Having declared this intention on my Substack, I haven’t been able to actually figure out how to go about exhibiting. I didn’t get my GCSE Art (not even an ‘Ungraded’), and I abandoned academic art from that point onward. So I didn’t go through those channels, I don’t really know how to move in the world of galleries etc. Social media is the only way anyone knows what I’ve been up to all this time (unless you are hiding in my garage while I work, in which case, can you please stop). So, I think I may have to appeal to a grown-up to come and help me.
Obviously, I’m making art, and pieces are accumulating (yet again, like mould), but the connections between them are slender.
Plan B is to slowly start sneaking my own work into the Fitzwilliam Museum in Cambridge one piece at a time. They will call me the Cambridge Cuckoo.
Is there any advice or words of wisdom you can offer to others who want to pursue their art?
1) As a human being, art is your birthright. You have an inalienable right to express yourself, hopefully in a ludicrous and idiosyncratic way. It genuinely is for everyone, regardless of class, ethnicity or upbringing. While it’s more and more difficult for young people to make art a career without certain kinds of financial help, I think we’re seeing the culture shrink. I think we’re losing voices. In times when bad actors profit from dividing us, we need to be reminded what an amazing and varied animal the human is. It’s not just mucking about, it’s being the most human you can be. Even if you are mucking about a bit.
2) You are your own audience. Other people are cool, and all, but your name will be attached to what you make, so do your best to make something that inspires or moves, or tickles you above all others. I think self-indulgence is much maligned and is actually where the most enticing worlds are built. Be delighted, but make that delight shareable. 3) Don’t worry about originality – go instead for authenticity. You will steal things as you learn. That’s natural and to be encouraged. Once you get going in earnest, they’ll become a single note in your unique chord.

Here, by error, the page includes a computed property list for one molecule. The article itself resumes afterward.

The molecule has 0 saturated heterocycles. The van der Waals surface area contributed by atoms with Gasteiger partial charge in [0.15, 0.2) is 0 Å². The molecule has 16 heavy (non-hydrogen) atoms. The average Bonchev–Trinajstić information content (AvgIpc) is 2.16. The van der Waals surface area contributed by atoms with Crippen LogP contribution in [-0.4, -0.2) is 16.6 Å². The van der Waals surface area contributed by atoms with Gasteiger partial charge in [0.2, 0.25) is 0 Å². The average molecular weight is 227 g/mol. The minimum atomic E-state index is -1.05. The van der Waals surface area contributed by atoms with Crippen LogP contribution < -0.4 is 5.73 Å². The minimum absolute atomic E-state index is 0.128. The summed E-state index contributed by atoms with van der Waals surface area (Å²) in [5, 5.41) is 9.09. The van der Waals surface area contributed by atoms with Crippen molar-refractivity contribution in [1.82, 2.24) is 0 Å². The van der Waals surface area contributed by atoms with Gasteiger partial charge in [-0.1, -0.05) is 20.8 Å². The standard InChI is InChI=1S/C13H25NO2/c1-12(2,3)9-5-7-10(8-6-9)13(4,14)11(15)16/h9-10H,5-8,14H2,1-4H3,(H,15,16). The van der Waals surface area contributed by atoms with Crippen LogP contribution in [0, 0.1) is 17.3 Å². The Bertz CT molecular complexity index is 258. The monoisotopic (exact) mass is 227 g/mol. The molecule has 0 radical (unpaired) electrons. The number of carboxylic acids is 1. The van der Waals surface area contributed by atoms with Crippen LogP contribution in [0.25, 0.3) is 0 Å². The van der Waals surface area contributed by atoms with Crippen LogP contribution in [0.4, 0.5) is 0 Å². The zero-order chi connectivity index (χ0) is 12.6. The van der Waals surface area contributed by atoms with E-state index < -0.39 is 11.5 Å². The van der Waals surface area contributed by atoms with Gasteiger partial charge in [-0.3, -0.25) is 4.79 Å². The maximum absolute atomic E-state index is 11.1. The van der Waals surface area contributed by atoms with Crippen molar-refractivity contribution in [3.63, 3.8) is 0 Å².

4) Ignore gatekeepers. They are afraid of change. If they won’t open the gate for you, find a ladder and hop over the wall regardless. Just make sure you leave that ladder where others in need can find it.
Hunstanton at Night
Do you have any other plans for your work coming up this year?
I’d like to work much bigger, stupidly and prohibitively big if I can, perhaps requiring the fire brigade to cut them out of the garage. For a long while, also, I’ve been hankering to work in 3D. Overall, though, the plan is to continue the pursuit of a certain feel. Inelegant, perhaps, but resonant, sometimes funny, sometimes nightmarish.
Do you have any recommendations you would make for books, films, or music that you think people should explore?
In no particular order:
I’d like to suggest that while we all rightly love ‘The Thing’ and ‘Halloween’, ‘Prince of Darkness’, of all John Carpenter’s works, really don’t think it gets the love it deserves. Time travel via dreams. Mirrors as portals. Evil green liquids. That’s a hell of a mix. Also, Alice Cooper.
Harold & Maude’ is also a joy, and a complete oddity, and should be seen by all.
Bill Drummond and Mark Manning’s ‘Bad Wisdom’ is a hugely entertaining and unreliably narrated travel book of their quest to bring about World Peace by taking an icon of Elvis to the North Pole. It’s instilled a love of futile heroism in me, embers of which still glow today.
Jim Moir / Vic Reeves’ two art books are a particular delight (I have been a fan since ‘Big Night Out’). The first is a collection of hundreds of his paintings – many what you’d expect (absurd/funny), many not, but all vibrant and Properly Art. The second is a small hardback collection of watercolurs of birds, and that is just joyous.
Music-wise, Softcult are a current favourite – a very new band who reference shoegaze/grunge bands of my distant youth in an extremely pleasing way.
Lou Barlow has never had the recognition he deserves - for my coin one of the greatest songwriters of the 1990s and still very much active with Sebadoh and Dinosaur Jr. ‘Bubble and Scrape’ by Sebadoh from 1993 is a perfect document of a certain kind of low-fidelity indie-rock particular to that decade. Melody, chaos, punkish noise, and amateurish glee.
I recently, and belatedly discovered Cardiacs, and I fell completely in love with them. Much of their 80s output sounds like a collapsing fairground (the bits that Blur stole) but they were capable of making genuinely wonderful pop music and creating a beguiling world for the listener. The songs ‘Tarred and Feathered’ and ‘Dirty Boy’ are the two starting points I’d offer.
Danny Davies can be found on Instagram @artofdannydavies or at www.dannydaviesart.com
The next blog post will be on 7th May.